Douglas MacArthur (1880-1964): One of the greatest and most controversial generals in American history, MacArthur made a name for himself as an officer in World War I, then became a national hero for his leadership in the Pacific during World War II. In 1951, President Truman removed MacArthur from command of the United Nations forces fighting in Korea after MacArthur publicly criticized Truman's policies.
Pablo Neruda (1904-1973): Chilean poet and Nobel laureate, Neruda was a committed communist and one of the most influential poets of the twentieth century.
Rachel Carson (1907-1964): An American marine biologist whose book Silent Spring (1962) is credited with sparking the environmentalist movement.
Albert Camus (1913-1960): Novelist, poet, and playwright, Albert Camus was a well-known and widely read French existentialist. He won the Nobel Prize for Literature in 1947, and his books include The Rebel (1951).
COMMON HUMAN EXPERIENCE
Other works that attempt to address the dualities of life, as Kazantzakis's so often did, include:
Full Metal Jacket (1987), a film directed by Stanley Kubrick. Ostensibly about the Vietnam War, Full Metal Jacket focuses on the polar extremes of human existence: the warmth of humanity and the cold brutality of war.
The Strange Case of Dr. Jekyll and Mr. Hyde (1886), a novella by Robert Louis Stevenson. One of Stevenson's best-known works, this novella examines how one man can encompass both good and evil within the same personality.
Crime and Punishment (1866), a novel by Fyodor Dostoyevsky. One of the central themes of Dostoyevsky's masterpiece is that humans possess a duality that manifests as both external and internal conflicts. The inner conflict between the two sides of central character Raskolnikov's dual nature drives most of the novel.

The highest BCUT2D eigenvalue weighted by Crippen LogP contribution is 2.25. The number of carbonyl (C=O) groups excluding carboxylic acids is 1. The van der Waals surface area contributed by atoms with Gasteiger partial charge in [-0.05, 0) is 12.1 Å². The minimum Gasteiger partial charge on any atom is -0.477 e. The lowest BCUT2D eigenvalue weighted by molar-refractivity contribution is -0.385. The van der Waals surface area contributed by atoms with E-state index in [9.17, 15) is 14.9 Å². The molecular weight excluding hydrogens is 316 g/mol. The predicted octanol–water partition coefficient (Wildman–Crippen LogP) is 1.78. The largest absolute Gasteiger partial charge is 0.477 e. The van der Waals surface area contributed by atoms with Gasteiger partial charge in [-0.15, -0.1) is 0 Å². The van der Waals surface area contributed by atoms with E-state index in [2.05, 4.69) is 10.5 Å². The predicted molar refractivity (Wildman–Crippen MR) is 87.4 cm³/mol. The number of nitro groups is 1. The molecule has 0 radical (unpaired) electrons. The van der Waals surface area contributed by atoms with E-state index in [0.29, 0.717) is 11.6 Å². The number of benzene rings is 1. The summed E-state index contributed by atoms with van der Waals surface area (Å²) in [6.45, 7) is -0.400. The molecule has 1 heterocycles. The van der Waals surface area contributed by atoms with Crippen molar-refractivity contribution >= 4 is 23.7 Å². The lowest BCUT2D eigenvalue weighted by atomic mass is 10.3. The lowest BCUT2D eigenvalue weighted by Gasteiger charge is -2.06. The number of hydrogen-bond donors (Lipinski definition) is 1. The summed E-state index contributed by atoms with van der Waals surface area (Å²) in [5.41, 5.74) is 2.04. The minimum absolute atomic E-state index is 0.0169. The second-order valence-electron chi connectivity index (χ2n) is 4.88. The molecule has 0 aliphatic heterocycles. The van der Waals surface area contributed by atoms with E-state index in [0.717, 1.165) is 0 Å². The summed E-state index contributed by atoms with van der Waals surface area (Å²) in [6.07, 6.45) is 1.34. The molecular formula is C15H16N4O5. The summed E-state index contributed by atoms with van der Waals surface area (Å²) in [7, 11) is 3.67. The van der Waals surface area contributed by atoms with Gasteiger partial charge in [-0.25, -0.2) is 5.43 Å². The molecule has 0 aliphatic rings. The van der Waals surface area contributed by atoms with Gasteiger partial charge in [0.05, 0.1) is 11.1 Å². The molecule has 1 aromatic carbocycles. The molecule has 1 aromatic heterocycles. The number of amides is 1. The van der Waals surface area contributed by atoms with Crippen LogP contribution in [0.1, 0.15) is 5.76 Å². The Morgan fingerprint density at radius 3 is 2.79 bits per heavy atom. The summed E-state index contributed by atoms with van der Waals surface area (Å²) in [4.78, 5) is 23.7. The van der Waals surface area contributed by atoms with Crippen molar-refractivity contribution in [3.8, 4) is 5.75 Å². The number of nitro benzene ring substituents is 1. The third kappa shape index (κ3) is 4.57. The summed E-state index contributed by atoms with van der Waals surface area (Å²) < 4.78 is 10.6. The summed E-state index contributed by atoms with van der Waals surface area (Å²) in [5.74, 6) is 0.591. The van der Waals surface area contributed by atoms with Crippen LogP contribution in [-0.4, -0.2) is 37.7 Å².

Works in Literary Context
Kazantzakis’s writing is often appraised as a single body that reveals the author’s philosophical and spiritual values. Most critics agree that his writings are at least partially autobiographical. But although Kazantzakis’s works seek to reconcile the dualities of human nature—mind and body, affirmation and despair, even life and death—some critics have suggested that the author’s ultimate concern lies more in striving to overcome inherent human conflicts than in resolving them.
Nietzsche and Bergson. Critics suggest that philosophers Friedrich Nietzsche and Henri Bergson strongly influenced Kazantzakis’s thought. The author was especially interested in the concepts Nietzsche outlined in The Birth of Tragedy (1872), wherein Nietzsche postulated that the primary tension in human nature exists between man’s physical drives and his intellectual and spiritual impulses; this idea is central to Kazantzakis’s themes. The author was also profoundly interested in Bergson’s concept of progressive spiritual development as man’s attempt to escape the constraints of his physical and social existence and unite with what Bergson termed the elan vital, the universal creative force. Both Serpent and Lily, which focused on a young man’s struggle to balance the physical and spiritual elements of his love for a woman, and The Saviors of God: Spiritual Exercises (1927), an essay in which the author explains his early philosophical concerns, display these influences, as do many of Kazantzakis’s subsequent works.